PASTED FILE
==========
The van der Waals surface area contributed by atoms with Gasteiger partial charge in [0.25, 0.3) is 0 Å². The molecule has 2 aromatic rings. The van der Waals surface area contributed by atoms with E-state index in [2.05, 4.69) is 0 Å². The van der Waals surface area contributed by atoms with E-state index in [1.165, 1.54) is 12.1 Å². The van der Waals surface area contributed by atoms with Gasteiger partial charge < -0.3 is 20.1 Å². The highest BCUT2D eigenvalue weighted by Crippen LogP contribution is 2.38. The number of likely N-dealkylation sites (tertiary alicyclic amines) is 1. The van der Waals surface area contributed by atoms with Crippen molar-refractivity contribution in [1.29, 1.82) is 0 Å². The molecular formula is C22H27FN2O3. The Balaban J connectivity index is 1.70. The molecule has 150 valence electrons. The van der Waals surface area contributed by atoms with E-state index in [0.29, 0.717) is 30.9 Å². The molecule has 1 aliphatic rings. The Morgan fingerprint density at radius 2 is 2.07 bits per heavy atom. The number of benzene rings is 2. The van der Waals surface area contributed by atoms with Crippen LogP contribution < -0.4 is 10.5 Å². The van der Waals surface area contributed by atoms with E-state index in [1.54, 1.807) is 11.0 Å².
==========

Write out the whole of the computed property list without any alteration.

The van der Waals surface area contributed by atoms with Gasteiger partial charge in [0.25, 0.3) is 0 Å². The molecule has 2 aromatic rings. The van der Waals surface area contributed by atoms with E-state index in [2.05, 4.69) is 0 Å². The van der Waals surface area contributed by atoms with E-state index in [1.165, 1.54) is 12.1 Å². The van der Waals surface area contributed by atoms with Gasteiger partial charge < -0.3 is 20.1 Å². The highest BCUT2D eigenvalue weighted by Crippen LogP contribution is 2.38. The number of likely N-dealkylation sites (tertiary alicyclic amines) is 1. The van der Waals surface area contributed by atoms with Crippen molar-refractivity contribution in [1.29, 1.82) is 0 Å². The molecular formula is C22H27FN2O3. The Balaban J connectivity index is 1.70. The molecule has 150 valence electrons. The van der Waals surface area contributed by atoms with E-state index in [0.29, 0.717) is 30.9 Å². The molecule has 1 aliphatic rings. The Morgan fingerprint density at radius 2 is 2.07 bits per heavy atom. The number of benzene rings is 2. The van der Waals surface area contributed by atoms with Crippen LogP contribution < -0.4 is 10.5 Å². The van der Waals surface area contributed by atoms with E-state index in [1.54, 1.807) is 11.0 Å².